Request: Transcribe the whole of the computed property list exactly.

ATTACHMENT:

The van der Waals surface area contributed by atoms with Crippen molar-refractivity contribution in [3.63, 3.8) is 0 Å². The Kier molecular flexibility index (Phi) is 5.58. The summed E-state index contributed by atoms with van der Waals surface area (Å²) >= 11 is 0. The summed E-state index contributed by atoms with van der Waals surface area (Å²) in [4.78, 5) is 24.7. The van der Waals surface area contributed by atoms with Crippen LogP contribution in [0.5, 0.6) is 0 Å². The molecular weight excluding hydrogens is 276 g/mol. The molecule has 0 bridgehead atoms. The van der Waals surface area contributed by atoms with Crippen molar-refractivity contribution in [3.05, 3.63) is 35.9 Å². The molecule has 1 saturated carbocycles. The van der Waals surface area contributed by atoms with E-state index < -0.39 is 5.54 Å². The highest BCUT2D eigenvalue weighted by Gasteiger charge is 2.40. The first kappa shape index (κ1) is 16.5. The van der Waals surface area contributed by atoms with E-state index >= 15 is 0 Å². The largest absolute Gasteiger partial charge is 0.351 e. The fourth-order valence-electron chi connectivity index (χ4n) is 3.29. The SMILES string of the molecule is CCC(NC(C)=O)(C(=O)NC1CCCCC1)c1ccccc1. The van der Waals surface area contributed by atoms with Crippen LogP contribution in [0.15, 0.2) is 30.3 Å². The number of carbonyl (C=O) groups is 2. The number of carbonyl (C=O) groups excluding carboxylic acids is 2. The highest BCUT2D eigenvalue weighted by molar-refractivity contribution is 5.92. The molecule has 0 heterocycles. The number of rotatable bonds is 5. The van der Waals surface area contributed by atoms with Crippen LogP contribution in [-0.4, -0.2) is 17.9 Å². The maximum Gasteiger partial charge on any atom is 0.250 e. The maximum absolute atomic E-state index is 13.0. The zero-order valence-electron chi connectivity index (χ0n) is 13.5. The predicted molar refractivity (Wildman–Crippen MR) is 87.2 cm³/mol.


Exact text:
The van der Waals surface area contributed by atoms with Crippen molar-refractivity contribution in [3.63, 3.8) is 0 Å². The Kier molecular flexibility index (Phi) is 5.58. The summed E-state index contributed by atoms with van der Waals surface area (Å²) >= 11 is 0. The summed E-state index contributed by atoms with van der Waals surface area (Å²) in [4.78, 5) is 24.7. The van der Waals surface area contributed by atoms with Crippen LogP contribution in [0.5, 0.6) is 0 Å². The molecular weight excluding hydrogens is 276 g/mol. The molecule has 0 bridgehead atoms. The van der Waals surface area contributed by atoms with Crippen molar-refractivity contribution in [3.05, 3.63) is 35.9 Å². The molecule has 1 saturated carbocycles. The van der Waals surface area contributed by atoms with E-state index < -0.39 is 5.54 Å². The highest BCUT2D eigenvalue weighted by Gasteiger charge is 2.40. The first kappa shape index (κ1) is 16.5. The van der Waals surface area contributed by atoms with E-state index >= 15 is 0 Å². The largest absolute Gasteiger partial charge is 0.351 e. The fourth-order valence-electron chi connectivity index (χ4n) is 3.29. The SMILES string of the molecule is CCC(NC(C)=O)(C(=O)NC1CCCCC1)c1ccccc1. The van der Waals surface area contributed by atoms with Crippen LogP contribution in [0.15, 0.2) is 30.3 Å². The number of carbonyl (C=O) groups is 2. The number of carbonyl (C=O) groups excluding carboxylic acids is 2. The highest BCUT2D eigenvalue weighted by molar-refractivity contribution is 5.92. The molecule has 0 heterocycles. The number of rotatable bonds is 5. The van der Waals surface area contributed by atoms with Crippen LogP contribution in [-0.4, -0.2) is 17.9 Å². The maximum Gasteiger partial charge on any atom is 0.250 e. The maximum absolute atomic E-state index is 13.0. The zero-order valence-electron chi connectivity index (χ0n) is 13.5. The predicted molar refractivity (Wildman–Crippen MR) is 87.2 cm³/mol.